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Chris Watling, chief executive at research company Longview Economics, sees the breakdown as a consequence of financialisation. That is, most newly created money since governments started to deregulate finance in the early 1980s fed into asset prices rather than goods and services in the real economy. A notable example of this was the growth of mortgage debt which has gone from around 10-20 per cent of gross domestic product to more than 100 per cent in many countries. In the UK it peaked at just short of 80 per cent in 2010.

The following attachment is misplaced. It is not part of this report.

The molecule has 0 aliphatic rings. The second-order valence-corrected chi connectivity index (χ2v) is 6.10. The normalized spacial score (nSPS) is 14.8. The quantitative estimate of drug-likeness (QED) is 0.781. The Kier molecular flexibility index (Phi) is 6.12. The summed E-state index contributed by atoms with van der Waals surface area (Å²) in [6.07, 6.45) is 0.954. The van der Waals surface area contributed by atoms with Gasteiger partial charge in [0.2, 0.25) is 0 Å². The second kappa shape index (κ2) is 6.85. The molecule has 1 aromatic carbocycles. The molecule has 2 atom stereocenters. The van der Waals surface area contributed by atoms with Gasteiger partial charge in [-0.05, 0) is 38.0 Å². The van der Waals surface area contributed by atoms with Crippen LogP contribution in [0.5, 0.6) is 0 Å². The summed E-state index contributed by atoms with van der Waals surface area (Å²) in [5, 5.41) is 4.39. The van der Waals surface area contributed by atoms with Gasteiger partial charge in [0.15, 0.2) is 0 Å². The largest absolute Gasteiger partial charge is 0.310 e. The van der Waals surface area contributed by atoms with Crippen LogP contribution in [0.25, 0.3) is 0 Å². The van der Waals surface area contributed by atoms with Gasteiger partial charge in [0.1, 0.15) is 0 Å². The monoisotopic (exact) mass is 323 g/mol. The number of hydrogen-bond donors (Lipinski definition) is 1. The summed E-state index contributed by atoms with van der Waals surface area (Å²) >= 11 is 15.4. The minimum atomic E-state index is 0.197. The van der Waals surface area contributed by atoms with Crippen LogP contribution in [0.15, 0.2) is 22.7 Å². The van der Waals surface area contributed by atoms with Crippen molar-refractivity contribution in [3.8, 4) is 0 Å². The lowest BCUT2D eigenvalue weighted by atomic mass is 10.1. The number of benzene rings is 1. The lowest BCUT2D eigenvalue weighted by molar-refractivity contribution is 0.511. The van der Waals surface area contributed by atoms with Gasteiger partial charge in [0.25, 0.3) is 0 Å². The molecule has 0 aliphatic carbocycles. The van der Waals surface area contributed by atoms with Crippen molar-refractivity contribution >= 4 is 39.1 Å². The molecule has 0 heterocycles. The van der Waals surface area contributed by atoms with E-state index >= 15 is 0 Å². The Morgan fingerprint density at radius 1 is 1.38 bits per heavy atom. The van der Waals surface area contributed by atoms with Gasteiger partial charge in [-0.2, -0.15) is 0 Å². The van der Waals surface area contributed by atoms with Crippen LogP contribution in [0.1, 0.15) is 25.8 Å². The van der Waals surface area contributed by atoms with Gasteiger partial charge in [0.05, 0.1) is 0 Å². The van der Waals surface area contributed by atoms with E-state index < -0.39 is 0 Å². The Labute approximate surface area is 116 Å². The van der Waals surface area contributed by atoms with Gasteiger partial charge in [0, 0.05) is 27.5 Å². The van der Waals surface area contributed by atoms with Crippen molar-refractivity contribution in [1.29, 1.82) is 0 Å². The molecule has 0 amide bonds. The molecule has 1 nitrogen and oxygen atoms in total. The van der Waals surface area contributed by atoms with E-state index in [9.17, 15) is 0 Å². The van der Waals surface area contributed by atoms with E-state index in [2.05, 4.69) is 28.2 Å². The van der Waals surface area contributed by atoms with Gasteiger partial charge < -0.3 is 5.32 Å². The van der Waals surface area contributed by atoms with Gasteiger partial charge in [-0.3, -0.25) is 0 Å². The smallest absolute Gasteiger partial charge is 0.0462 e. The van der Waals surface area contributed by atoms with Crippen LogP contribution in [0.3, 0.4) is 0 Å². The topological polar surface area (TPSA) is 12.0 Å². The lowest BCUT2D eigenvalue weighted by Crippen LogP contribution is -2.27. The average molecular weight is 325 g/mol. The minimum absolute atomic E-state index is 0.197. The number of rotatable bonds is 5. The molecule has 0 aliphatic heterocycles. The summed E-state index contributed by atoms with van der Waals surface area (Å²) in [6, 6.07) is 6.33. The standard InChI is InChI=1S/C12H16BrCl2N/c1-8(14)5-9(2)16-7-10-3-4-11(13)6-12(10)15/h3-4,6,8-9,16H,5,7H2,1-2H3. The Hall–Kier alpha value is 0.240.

More recently, money creation since the 2007-09 financial crisis has been driven by the central banks’ asset purchasing programmes, known as quantitative easing. This, too, has gone into asset price inflation, mainly in government bond markets.
Watling argues that this pattern has now been broken and that the latest bout of inflation stems from money creation during the pandemic going into households’ and businesses’ bank accounts in the form of emergency grants, furlough payments and other support. This was then spent, leading to old-style inflation, in which too much money chased too few goods and services.
Photo: Andy Carter